WHAT YOU SAY: 20mph zones in the Highlands – improving road safety or a waste of money?
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To some, the introduction of 20mph zones in communities across the Highlands is a welcome move and improves road safety.
Others are not sure, questioning the cost and how effective they are and querying how they are being policed.
Highland Council has now launched a public consultation, looking for feedback from communities across the region where 125 settlements are included in the programme.
Readers have also posted their views on social media.
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Billy Lowrie reckoned few were complying with the 20mph speed limits in the Balloch area of Inverness.
"I have seen a works van and trailer overtaking a car doing 20mph coming down the brae," said Billy. "Monitor the morning school traffic and you will find very few complying."
A North Kessock resident supported the reduced limits but also felt it was not working in her area.
"I walk up to school with my wee boy and the cars zoom past well over 30mph and don't even slow down when they see us walking," Laura Aburrow said.
"It's a huge difference between 30 and 20 when your walking along beside a road.
"I am all for it and hope that it is enforced more.
"I am still getting used to it and sometimes fail as old habits die hard but at least I'm trying."
Drivers in Fort Augustus do not adhere to the 30mph limit let alone the new 20mph limit, maintained Martyn McClune.
"The speed of HGVs, buses and other vehicles is ridiculous at times," he posted.
"I live on the A82 and I see this regularly. It is a disaster waiting to happen. The road is crossed by elderly people and school children every day.
"I would like to see more signage instead of the little 20mph round signs. Perhaps a large 20mph painted on the road approaching these areas and /or a camera/lit sign on approach."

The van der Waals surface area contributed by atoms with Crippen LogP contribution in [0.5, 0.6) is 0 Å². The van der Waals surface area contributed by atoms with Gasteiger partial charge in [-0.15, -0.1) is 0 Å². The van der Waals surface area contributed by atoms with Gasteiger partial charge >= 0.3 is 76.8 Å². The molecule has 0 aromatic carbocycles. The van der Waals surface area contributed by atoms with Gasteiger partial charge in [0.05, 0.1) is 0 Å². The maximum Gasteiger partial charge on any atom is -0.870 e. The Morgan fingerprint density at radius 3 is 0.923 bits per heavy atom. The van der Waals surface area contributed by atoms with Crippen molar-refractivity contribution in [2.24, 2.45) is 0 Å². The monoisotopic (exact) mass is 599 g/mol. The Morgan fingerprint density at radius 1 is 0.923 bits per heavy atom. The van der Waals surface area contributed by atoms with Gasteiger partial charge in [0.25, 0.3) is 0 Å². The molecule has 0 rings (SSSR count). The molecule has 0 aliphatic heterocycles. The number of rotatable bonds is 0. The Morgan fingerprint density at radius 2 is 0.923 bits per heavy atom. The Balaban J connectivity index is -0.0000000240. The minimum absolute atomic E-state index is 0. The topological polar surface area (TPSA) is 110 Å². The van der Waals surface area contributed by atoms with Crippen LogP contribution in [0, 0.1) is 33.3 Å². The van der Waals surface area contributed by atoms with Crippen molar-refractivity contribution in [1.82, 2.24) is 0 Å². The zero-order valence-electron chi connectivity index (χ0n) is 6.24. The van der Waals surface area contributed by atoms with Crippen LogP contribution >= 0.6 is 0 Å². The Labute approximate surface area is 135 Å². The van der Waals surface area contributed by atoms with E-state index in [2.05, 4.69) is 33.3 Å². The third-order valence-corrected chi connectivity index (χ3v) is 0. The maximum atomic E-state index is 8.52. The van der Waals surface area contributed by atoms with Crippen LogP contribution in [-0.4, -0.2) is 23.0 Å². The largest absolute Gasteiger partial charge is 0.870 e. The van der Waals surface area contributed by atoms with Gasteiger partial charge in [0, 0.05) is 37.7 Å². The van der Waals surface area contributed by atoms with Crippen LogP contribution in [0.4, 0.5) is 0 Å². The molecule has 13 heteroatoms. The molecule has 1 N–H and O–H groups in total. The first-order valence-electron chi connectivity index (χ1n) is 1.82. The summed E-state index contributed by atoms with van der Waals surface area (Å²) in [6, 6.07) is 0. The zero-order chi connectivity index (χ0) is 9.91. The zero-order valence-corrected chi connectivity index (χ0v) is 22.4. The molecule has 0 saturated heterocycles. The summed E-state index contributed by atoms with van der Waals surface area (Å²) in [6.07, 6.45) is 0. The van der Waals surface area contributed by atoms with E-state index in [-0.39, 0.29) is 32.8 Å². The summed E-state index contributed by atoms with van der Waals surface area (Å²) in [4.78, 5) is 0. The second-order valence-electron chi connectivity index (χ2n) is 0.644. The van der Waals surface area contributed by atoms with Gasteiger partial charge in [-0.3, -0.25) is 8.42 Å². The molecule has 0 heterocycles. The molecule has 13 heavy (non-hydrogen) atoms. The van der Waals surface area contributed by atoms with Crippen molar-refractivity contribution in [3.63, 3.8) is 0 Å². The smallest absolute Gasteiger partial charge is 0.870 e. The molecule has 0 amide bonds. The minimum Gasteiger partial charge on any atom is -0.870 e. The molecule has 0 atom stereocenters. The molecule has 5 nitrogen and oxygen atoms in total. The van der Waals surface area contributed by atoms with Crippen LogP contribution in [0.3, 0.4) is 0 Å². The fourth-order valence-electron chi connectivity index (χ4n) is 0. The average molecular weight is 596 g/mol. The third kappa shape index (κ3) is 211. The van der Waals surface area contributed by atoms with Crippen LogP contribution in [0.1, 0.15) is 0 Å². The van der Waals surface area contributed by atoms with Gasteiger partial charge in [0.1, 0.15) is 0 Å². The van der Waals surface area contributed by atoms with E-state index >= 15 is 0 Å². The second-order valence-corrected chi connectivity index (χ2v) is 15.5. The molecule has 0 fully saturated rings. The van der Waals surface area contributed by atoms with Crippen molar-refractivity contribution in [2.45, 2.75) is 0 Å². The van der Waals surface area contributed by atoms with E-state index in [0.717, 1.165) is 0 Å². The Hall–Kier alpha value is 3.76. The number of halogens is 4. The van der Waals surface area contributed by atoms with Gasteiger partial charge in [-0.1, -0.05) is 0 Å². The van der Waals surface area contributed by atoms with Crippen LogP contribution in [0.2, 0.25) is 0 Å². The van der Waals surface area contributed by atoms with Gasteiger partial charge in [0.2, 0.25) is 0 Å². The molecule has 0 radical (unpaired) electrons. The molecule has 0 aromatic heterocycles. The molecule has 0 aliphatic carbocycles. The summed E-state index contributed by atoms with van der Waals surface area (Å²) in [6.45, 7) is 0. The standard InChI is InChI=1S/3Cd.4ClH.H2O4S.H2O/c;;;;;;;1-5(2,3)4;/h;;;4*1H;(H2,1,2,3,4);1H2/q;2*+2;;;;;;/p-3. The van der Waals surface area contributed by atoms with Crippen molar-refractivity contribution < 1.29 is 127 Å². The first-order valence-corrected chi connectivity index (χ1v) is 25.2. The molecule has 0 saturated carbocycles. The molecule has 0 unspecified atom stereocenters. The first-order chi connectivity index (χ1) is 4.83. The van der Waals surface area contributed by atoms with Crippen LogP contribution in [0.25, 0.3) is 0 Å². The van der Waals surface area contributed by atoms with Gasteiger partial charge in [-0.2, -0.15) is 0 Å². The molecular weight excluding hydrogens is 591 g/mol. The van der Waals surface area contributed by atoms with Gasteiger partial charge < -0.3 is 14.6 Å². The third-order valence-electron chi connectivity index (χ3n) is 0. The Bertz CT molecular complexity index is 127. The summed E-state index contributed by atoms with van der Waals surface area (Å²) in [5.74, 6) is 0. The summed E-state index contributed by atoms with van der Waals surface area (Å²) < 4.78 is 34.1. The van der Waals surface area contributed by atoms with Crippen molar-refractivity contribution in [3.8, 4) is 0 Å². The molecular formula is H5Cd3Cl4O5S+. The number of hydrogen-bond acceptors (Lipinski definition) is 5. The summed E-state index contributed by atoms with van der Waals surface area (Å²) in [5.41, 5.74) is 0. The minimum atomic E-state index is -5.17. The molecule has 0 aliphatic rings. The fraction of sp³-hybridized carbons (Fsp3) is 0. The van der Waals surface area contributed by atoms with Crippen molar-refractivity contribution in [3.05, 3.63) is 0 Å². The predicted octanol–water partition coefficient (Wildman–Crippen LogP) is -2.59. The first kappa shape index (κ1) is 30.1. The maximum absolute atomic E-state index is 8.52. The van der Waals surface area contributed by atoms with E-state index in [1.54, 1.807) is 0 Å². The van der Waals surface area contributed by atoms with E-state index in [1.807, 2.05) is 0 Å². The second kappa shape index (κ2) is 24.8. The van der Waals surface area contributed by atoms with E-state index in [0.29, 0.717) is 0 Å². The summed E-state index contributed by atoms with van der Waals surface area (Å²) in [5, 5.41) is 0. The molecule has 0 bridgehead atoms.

Kirsty McCallum said the limit was causing problems on the main A96 through Nairn.
"Traffic is brought to an almost complete standstill to the point buses can't even get into Nairn coming from Inverness at times because the traffic is backed up all the way out the end," she said.
"The only way a 20mph limit could work on that stretch of road would be to build a bypass around Nairn - something that's been needed for a long time!"
Michael Goddard felt the new zones were fine for built-up areas but believed main roads such as Old Edinburgh Road in Inverness should not be 20mph. "It’s far too slow," he said.
Ingrid Francesca, who lives in Belgium, said in many cities and especially near schools the speed limit is 30km/hr (18.6mph).
"They also have introduced 'cycle roads' in the cities where you aren't allowed to overtake cyclists and speed limit is 30km/hr," she said.
"Personally, I think these slow speed limits are more dangerous as you start looking around.
"I think we all should have a bit more common sense. Nearby schools/care homes etc or when traffic is busy slow down."
Some motorists now say they spend too much time watching the speedometer, according to Linda MacGregor.
"If everyone obeyed the 30 limit to begin with it wouldn’t have needed to be changed," she posted.
"Sadly, that's not always the case and now we're stuck with the consequences."
Highland Council's consultation will run until the end of January 2024.
The comments received will be collated and looked at in detail and will assist in developing the future of the 20mph programme and provide valuable feedback on the roll out to date.